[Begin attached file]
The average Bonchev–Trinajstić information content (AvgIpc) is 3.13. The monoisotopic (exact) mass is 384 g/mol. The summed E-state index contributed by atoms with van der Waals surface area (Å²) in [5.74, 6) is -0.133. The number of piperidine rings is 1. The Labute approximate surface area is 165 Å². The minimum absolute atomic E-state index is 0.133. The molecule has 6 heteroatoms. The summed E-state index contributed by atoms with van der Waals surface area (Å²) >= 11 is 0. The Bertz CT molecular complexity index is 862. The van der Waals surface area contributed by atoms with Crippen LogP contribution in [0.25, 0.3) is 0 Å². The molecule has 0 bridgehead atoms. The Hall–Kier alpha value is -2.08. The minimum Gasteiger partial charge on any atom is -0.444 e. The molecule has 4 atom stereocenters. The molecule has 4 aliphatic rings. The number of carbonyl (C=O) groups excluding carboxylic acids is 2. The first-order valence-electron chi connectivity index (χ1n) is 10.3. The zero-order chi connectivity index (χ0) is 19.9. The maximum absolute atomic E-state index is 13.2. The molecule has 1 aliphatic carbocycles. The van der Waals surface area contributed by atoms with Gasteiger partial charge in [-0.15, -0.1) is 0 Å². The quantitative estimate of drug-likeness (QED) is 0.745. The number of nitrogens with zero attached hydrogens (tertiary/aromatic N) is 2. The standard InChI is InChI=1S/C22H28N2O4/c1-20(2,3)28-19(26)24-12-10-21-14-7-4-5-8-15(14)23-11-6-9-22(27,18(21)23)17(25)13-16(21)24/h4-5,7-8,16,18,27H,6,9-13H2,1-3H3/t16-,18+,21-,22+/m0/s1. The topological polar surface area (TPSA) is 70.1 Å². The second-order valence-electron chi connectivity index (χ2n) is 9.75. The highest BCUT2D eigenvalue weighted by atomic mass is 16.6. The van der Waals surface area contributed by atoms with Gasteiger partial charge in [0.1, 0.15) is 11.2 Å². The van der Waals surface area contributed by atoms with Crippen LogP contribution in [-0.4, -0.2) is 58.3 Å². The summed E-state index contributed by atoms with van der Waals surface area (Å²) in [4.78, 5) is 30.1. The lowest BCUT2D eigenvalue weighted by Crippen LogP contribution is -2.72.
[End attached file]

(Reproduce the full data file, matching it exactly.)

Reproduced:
The average Bonchev–Trinajstić information content (AvgIpc) is 3.13. The monoisotopic (exact) mass is 384 g/mol. The summed E-state index contributed by atoms with van der Waals surface area (Å²) in [5.74, 6) is -0.133. The number of piperidine rings is 1. The Labute approximate surface area is 165 Å². The minimum absolute atomic E-state index is 0.133. The molecule has 6 heteroatoms. The summed E-state index contributed by atoms with van der Waals surface area (Å²) >= 11 is 0. The Bertz CT molecular complexity index is 862. The van der Waals surface area contributed by atoms with Crippen LogP contribution in [0.25, 0.3) is 0 Å². The molecule has 0 bridgehead atoms. The Hall–Kier alpha value is -2.08. The minimum Gasteiger partial charge on any atom is -0.444 e. The molecule has 4 atom stereocenters. The molecule has 4 aliphatic rings. The number of carbonyl (C=O) groups excluding carboxylic acids is 2. The first-order valence-electron chi connectivity index (χ1n) is 10.3. The zero-order chi connectivity index (χ0) is 19.9. The maximum absolute atomic E-state index is 13.2. The molecule has 1 aliphatic carbocycles. The van der Waals surface area contributed by atoms with Gasteiger partial charge in [-0.15, -0.1) is 0 Å². The quantitative estimate of drug-likeness (QED) is 0.745. The number of nitrogens with zero attached hydrogens (tertiary/aromatic N) is 2. The standard InChI is InChI=1S/C22H28N2O4/c1-20(2,3)28-19(26)24-12-10-21-14-7-4-5-8-15(14)23-11-6-9-22(27,18(21)23)17(25)13-16(21)24/h4-5,7-8,16,18,27H,6,9-13H2,1-3H3/t16-,18+,21-,22+/m0/s1. The topological polar surface area (TPSA) is 70.1 Å². The second-order valence-electron chi connectivity index (χ2n) is 9.75. The highest BCUT2D eigenvalue weighted by atomic mass is 16.6. The van der Waals surface area contributed by atoms with Gasteiger partial charge in [0.1, 0.15) is 11.2 Å². The van der Waals surface area contributed by atoms with Crippen LogP contribution in [-0.4, -0.2) is 58.3 Å². The summed E-state index contributed by atoms with van der Waals surface area (Å²) in [4.78, 5) is 30.1. The lowest BCUT2D eigenvalue weighted by Crippen LogP contribution is -2.72.